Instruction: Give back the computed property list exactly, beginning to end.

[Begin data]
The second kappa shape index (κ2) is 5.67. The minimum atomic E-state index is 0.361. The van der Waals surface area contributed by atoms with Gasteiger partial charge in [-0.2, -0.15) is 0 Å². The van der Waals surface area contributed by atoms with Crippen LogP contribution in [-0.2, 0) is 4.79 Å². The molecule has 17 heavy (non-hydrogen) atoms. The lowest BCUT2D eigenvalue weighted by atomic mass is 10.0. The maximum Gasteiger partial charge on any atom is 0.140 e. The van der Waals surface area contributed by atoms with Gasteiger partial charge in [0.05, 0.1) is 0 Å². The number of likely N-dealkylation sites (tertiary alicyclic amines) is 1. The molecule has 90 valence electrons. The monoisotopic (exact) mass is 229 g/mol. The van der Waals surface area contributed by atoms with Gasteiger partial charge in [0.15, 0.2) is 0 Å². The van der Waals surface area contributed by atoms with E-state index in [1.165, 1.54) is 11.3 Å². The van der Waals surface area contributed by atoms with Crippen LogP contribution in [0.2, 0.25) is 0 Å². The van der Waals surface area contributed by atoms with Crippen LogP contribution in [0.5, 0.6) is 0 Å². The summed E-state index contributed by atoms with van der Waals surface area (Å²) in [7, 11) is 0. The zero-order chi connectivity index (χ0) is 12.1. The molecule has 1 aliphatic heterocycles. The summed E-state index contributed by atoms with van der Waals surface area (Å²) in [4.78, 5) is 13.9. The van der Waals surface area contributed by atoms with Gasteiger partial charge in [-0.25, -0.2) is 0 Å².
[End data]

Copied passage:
The second kappa shape index (κ2) is 5.67. The minimum atomic E-state index is 0.361. The van der Waals surface area contributed by atoms with Gasteiger partial charge in [-0.2, -0.15) is 0 Å². The van der Waals surface area contributed by atoms with Crippen LogP contribution in [-0.2, 0) is 4.79 Å². The molecule has 17 heavy (non-hydrogen) atoms. The lowest BCUT2D eigenvalue weighted by atomic mass is 10.0. The maximum Gasteiger partial charge on any atom is 0.140 e. The van der Waals surface area contributed by atoms with Gasteiger partial charge in [0.05, 0.1) is 0 Å². The number of likely N-dealkylation sites (tertiary alicyclic amines) is 1. The molecule has 90 valence electrons. The monoisotopic (exact) mass is 229 g/mol. The van der Waals surface area contributed by atoms with Gasteiger partial charge in [0.15, 0.2) is 0 Å². The van der Waals surface area contributed by atoms with E-state index in [1.165, 1.54) is 11.3 Å². The van der Waals surface area contributed by atoms with Crippen LogP contribution in [0.2, 0.25) is 0 Å². The van der Waals surface area contributed by atoms with Crippen LogP contribution in [0.5, 0.6) is 0 Å². The summed E-state index contributed by atoms with van der Waals surface area (Å²) in [7, 11) is 0. The zero-order chi connectivity index (χ0) is 12.1. The molecule has 1 aliphatic heterocycles. The summed E-state index contributed by atoms with van der Waals surface area (Å²) in [4.78, 5) is 13.9. The van der Waals surface area contributed by atoms with Gasteiger partial charge in [-0.25, -0.2) is 0 Å².